Whatever Judaism I did have got lost in the misery that was my father's death. But nevertheless, whether I'm a practicing Jew or just a "light-the-Menorah-once-a-year-so-my-kids-can-play-with-fire" Jew, I am still one. Not a great one, or even a mediocre one, but still. I often wonder why I sometimes feel the need to be defensive when I think "my people" are being disparaged, or why I have to make it known during December that not everyone is Catholic, (a "Happy Hannnukah"would be much appreciated sometimes, thank you very much. We're not all, "Merry Christmas," folks. Okay, well, um, actually... I do celebrate Christmas since Forty-Three is catholic. But that's not the point!) Besides all that, I really do wonder, what good is calling myself a Jew for anyway? I don't actually do anything Jewish except maybe make a kick-ass briskett, but so what?
I got my answer the other day. Having almost no spare cash these days, I went to the flea market to sell my old gold. Not even thinking, I went up to one booth and asked the man what he could give me for all my gold. He took my baggie full of old bracelets, most of them gifts from my Sweet Sixteen, by the way, and weighed them.
Jewelry Guy: "How much were you looking to get?"
Thirty-Eight: "As much as possible. Those guys," I motioned around the flea market, "offered me in the fours and fives."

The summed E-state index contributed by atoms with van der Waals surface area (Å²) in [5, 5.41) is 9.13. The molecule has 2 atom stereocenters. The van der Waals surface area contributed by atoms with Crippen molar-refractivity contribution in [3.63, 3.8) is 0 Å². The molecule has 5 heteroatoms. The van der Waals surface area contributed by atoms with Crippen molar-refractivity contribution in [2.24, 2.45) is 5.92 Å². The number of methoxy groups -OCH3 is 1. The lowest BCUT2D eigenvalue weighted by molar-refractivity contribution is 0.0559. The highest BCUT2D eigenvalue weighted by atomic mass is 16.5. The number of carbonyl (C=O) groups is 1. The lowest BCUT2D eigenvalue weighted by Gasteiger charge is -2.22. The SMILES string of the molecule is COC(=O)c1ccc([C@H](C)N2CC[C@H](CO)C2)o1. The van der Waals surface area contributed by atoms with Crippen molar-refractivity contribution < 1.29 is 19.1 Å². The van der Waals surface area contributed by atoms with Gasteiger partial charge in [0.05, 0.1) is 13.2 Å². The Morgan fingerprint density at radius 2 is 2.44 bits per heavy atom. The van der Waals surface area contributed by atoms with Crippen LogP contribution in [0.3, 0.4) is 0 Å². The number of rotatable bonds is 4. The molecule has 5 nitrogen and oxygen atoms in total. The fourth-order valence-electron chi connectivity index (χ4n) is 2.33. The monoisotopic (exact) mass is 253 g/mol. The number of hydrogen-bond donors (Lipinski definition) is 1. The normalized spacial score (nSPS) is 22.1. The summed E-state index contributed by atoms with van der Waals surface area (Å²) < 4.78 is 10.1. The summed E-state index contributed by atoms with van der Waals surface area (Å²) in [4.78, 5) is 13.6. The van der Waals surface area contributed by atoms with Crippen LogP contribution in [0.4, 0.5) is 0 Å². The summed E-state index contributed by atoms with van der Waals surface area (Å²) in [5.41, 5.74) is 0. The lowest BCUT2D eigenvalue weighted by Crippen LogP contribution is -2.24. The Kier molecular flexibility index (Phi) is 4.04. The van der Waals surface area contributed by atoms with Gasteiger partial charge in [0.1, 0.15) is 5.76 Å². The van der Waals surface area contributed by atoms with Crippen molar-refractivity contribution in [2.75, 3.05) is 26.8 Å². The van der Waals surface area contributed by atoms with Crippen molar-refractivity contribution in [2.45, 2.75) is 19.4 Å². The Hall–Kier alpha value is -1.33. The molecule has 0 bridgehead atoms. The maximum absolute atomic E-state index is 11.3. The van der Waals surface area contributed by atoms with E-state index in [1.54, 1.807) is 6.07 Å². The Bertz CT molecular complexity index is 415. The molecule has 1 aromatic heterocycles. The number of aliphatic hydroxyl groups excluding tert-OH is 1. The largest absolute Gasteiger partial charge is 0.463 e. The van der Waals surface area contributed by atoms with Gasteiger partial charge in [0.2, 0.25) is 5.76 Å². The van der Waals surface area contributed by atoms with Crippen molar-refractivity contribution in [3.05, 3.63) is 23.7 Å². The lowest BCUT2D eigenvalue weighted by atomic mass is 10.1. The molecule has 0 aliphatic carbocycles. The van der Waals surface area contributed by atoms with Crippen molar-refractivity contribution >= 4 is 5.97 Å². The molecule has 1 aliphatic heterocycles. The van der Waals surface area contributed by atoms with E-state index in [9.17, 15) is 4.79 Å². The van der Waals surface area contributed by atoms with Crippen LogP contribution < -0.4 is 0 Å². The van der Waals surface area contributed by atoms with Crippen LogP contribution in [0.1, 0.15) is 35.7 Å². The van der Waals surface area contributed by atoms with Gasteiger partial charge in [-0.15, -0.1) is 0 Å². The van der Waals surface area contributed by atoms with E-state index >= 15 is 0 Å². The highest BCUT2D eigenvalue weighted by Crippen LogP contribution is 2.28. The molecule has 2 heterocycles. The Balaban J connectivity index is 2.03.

Jewelry Guy: "I'll give you $600. You want to buy something from me?"
How did he not know that was a stupid question? I had to let him know, so:
Thirty-Eight: "Now if I could buy something, I wouldn't need to sell anything, right? (I noted in his face a visable trace of concession to my reasoning) "Hannukah is coming and my spoiled child wants a Playstation 3."
"Jewelry Guy: "Hannukah? You're Jewish?"
Thirty-Eight: "Yes, yes I am."
I already knew he was a fellow Jew since, you know, we all look alike. A new, brilliant spark lit up his eyes.
Jewelry Guy: "What is your name?"
I told him my maiden name is Mizrahi and he turned right around and re-weighed my gold.
Jewelry Guy: "$645."
Jewelry Guy, re-weighing: "$650. Best price." He repeated my name over and over again, like a mantra: Mizrahi, Mizrahi, Mizrahi...
By the time I left, I had no more gold, but $660 burning a Playstation 3 sized hole in my pocketbook and my thoughts about the scene that had just occured. Why did I still call myself a Jew, twenty-five years after completing Hebrew School and only coming out memorizing the Four Questions? What good reason did I have? Well, I had six hundred and sixty of them rolled into a wad in my bag, that's why.
Hey, maybe it's not really a good reason on an everyday basis, but for that day it was golden.